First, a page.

same rights as a defendant in a criminal trial. The alien has a right to representation
at no expense to the Government, to an interpreter if necessary, to contact an attorney
or legal representative, and to communicate with a consular official from his or her
home country. See 8 U.S.C. § 1229a(b)(4); 8 C.F.R. §§ 1236.1(e) and 1240.3-
1240.10. The alien is also provided a list of free or low-cost legal service providers.
8 U.S.C. § 1229(b)(2). The alien is entitled to a reasonable opportunity to examine
the evidence against him or her, to present evidence on his or her own behalf, and to
cross-examine witnesses presented by the Government. 8 U.S.C. § 1229a(b)(4)(B).

C. Resolving Removability Issues.

1. Burdens of Proof.

• If an alien is an applicant for admission, he or she has the burden of


establishing that he or she is “clearly and beyond a doubt” entitled to
be admitted and is not inadmissible. 8 U.S.C. § 1229a(c)(2)(A).

• If the alien is not an applicant for admission, he or she has the burden
to demonstrate by “clear and convincing evidence” that he or she is
present pursuant to a prior admission. 8 U.S.C. § 1229a(c)(2)(B).
DHS then has the burden to establish that the alien is deportable as
charged by “clear and convincing evidence.” 8 U.S.C. § 1229a(c)(3).

2. Procedure.

• The immigration judge reads the charges of deportability or


inadmissibility to the alien, obtains confirmation that the alien
understands the charges, and then requires the alien to admit or deny
the charges.

• When removability depends on a conviction, DHS may prove the


charges by using documents from the criminal prosecution, such as
the judgment and charging instrument or other evidence. What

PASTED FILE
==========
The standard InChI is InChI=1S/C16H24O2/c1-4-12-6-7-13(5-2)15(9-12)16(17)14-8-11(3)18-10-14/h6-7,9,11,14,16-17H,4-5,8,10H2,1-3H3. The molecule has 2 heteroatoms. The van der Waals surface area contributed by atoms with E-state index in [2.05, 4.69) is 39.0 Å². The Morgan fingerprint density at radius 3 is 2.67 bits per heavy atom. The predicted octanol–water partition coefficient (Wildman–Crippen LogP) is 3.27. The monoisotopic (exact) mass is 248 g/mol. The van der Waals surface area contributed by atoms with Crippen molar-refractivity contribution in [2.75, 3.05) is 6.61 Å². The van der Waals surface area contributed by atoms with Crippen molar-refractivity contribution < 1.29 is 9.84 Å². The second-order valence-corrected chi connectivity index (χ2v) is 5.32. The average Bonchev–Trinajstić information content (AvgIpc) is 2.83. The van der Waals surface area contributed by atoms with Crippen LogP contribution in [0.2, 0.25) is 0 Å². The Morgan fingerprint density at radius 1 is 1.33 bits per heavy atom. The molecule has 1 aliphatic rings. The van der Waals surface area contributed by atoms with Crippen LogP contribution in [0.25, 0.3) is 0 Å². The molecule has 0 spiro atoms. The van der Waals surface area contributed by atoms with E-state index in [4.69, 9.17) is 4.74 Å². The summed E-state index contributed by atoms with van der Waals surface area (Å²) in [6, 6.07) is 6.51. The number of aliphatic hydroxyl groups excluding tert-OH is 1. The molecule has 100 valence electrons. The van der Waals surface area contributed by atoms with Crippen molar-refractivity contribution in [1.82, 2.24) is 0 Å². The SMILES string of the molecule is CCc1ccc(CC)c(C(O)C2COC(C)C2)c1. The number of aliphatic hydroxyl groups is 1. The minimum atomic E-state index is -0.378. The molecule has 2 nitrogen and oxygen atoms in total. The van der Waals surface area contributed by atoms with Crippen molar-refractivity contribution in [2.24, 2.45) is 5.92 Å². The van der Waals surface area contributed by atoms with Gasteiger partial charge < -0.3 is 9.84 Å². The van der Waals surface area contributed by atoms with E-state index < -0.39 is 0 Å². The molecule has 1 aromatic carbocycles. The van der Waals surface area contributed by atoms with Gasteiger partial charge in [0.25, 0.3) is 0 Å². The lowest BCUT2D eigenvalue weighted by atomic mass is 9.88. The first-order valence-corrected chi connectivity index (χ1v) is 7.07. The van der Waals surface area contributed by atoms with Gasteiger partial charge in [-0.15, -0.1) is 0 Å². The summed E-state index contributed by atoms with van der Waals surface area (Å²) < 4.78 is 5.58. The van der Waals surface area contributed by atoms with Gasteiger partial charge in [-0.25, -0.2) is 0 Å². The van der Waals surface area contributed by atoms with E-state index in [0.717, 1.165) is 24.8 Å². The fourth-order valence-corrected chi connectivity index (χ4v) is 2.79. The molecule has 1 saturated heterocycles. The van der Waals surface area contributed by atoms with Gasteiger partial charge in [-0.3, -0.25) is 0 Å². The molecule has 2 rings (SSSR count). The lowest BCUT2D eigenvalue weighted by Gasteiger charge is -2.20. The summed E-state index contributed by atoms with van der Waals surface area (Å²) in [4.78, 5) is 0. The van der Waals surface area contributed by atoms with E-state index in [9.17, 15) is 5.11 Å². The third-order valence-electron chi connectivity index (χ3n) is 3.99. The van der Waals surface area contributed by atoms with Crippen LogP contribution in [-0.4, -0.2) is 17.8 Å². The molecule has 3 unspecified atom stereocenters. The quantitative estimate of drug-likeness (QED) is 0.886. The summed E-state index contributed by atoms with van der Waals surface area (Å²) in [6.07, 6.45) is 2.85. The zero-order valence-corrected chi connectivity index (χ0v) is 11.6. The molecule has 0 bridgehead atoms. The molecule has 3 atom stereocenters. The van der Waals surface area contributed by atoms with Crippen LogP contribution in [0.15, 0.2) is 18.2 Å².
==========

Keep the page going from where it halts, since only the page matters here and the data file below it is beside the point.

documents and evidence may be considered, and how they may be
used, is an important and commonly-litigated issue. See Appendix D
(The Method for Evaluating Immigration Consequences of Criminal
Convictions).

D. Relief and Protection from Removal. If the immigration judge concludes that the
alien is removable as charged, the immigration judge must then consider whether the
alien may be eligible for any relief or protection from removal. The alien bears the

Office of Immigration Litigation Immigration Consequences


Revised November 2010 -3- of Criminal Convictions
burden not only of establishing eligibility, but also, where applicable, of persuading
the immigration judge to exercise discretion in favor of the alien. 8 U.S.C.
§ 1229a(c)(4)(A). Frequently requested forms of relief from removal, and related
protections from persecution and torture, are described in Section 3.

E. Administrative Finality of a Removal Order. Both an alien and DHS may appeal
the decision of an immigration judge to the Board of Immigration Appeals (“Board”),
an administrative appellate authority located in Falls Church, Virginia. Under the
Board’s case management system, cases involving aliens detained in ICE custody are
given priority. In general, a removal order becomes administratively final upon: (a)
waiver of the right to appeal; (b) expiration of the time for filing an appeal, without
an appeal having been filed; or (c) a decision from the Board affirming the order of
removability. See 8 U.S.C. § 1101(a)(47)(B).

F. Enforce me nt of a Removal Order. The final step in the removal process is the
enforcement of the removal order. Except in cases where the alien leaves the United
States, the alien is required to surrender for removal, and is transported to the
designated country of removal at the cost of the Government. At the time of
removal, the alien is also provided a written notice of the consequences of illegally
re-entering the United States. There are a number of bars to readmission, as well as
other consequences, that attach once an alien has been deported or leaves the country